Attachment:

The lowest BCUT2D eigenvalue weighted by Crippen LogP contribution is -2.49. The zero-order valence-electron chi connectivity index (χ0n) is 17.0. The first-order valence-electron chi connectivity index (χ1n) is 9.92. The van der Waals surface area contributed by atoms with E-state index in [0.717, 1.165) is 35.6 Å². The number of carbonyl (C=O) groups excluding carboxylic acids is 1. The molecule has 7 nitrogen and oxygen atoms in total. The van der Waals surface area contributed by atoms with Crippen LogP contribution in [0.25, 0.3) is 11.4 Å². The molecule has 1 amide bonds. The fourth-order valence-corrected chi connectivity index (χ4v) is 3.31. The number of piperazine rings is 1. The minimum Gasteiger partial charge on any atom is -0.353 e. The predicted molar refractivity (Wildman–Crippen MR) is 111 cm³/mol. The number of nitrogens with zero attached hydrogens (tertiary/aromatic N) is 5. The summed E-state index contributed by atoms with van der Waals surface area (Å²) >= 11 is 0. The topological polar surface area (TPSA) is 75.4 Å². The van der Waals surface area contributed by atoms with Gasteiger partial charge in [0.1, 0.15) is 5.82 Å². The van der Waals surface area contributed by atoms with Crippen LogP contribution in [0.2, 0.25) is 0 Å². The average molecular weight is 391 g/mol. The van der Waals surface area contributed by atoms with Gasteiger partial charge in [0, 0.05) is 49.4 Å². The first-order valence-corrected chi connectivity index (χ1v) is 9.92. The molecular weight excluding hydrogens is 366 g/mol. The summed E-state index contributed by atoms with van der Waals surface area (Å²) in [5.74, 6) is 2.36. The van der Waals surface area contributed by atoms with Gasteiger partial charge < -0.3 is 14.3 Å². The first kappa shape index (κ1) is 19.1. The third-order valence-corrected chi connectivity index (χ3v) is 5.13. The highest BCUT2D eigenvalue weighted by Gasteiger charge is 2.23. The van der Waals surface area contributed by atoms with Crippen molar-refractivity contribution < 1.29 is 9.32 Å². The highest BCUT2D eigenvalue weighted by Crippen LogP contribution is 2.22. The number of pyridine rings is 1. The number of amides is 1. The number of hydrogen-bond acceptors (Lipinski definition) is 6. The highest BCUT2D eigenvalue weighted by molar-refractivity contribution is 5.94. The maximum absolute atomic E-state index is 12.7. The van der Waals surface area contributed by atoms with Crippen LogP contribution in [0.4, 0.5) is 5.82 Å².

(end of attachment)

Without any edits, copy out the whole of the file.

The lowest BCUT2D eigenvalue weighted by Crippen LogP contribution is -2.49. The zero-order valence-electron chi connectivity index (χ0n) is 17.0. The first-order valence-electron chi connectivity index (χ1n) is 9.92. The van der Waals surface area contributed by atoms with E-state index in [0.717, 1.165) is 35.6 Å². The number of carbonyl (C=O) groups excluding carboxylic acids is 1. The molecule has 7 nitrogen and oxygen atoms in total. The van der Waals surface area contributed by atoms with Crippen LogP contribution in [0.25, 0.3) is 11.4 Å². The molecule has 1 amide bonds. The fourth-order valence-corrected chi connectivity index (χ4v) is 3.31. The number of piperazine rings is 1. The minimum Gasteiger partial charge on any atom is -0.353 e. The predicted molar refractivity (Wildman–Crippen MR) is 111 cm³/mol. The number of nitrogens with zero attached hydrogens (tertiary/aromatic N) is 5. The summed E-state index contributed by atoms with van der Waals surface area (Å²) >= 11 is 0. The topological polar surface area (TPSA) is 75.4 Å². The van der Waals surface area contributed by atoms with Gasteiger partial charge in [0.1, 0.15) is 5.82 Å². The van der Waals surface area contributed by atoms with Crippen LogP contribution in [0.2, 0.25) is 0 Å². The average molecular weight is 391 g/mol. The van der Waals surface area contributed by atoms with Gasteiger partial charge in [0, 0.05) is 49.4 Å². The first-order valence-corrected chi connectivity index (χ1v) is 9.92. The molecular weight excluding hydrogens is 366 g/mol. The summed E-state index contributed by atoms with van der Waals surface area (Å²) in [5.74, 6) is 2.36. The van der Waals surface area contributed by atoms with Gasteiger partial charge < -0.3 is 14.3 Å². The first kappa shape index (κ1) is 19.1. The third-order valence-corrected chi connectivity index (χ3v) is 5.13. The highest BCUT2D eigenvalue weighted by Gasteiger charge is 2.23. The van der Waals surface area contributed by atoms with Crippen molar-refractivity contribution < 1.29 is 9.32 Å². The highest BCUT2D eigenvalue weighted by Crippen LogP contribution is 2.22. The number of pyridine rings is 1. The number of amides is 1. The number of hydrogen-bond acceptors (Lipinski definition) is 6. The highest BCUT2D eigenvalue weighted by molar-refractivity contribution is 5.94. The maximum absolute atomic E-state index is 12.7. The van der Waals surface area contributed by atoms with Crippen LogP contribution in [0.4, 0.5) is 5.82 Å².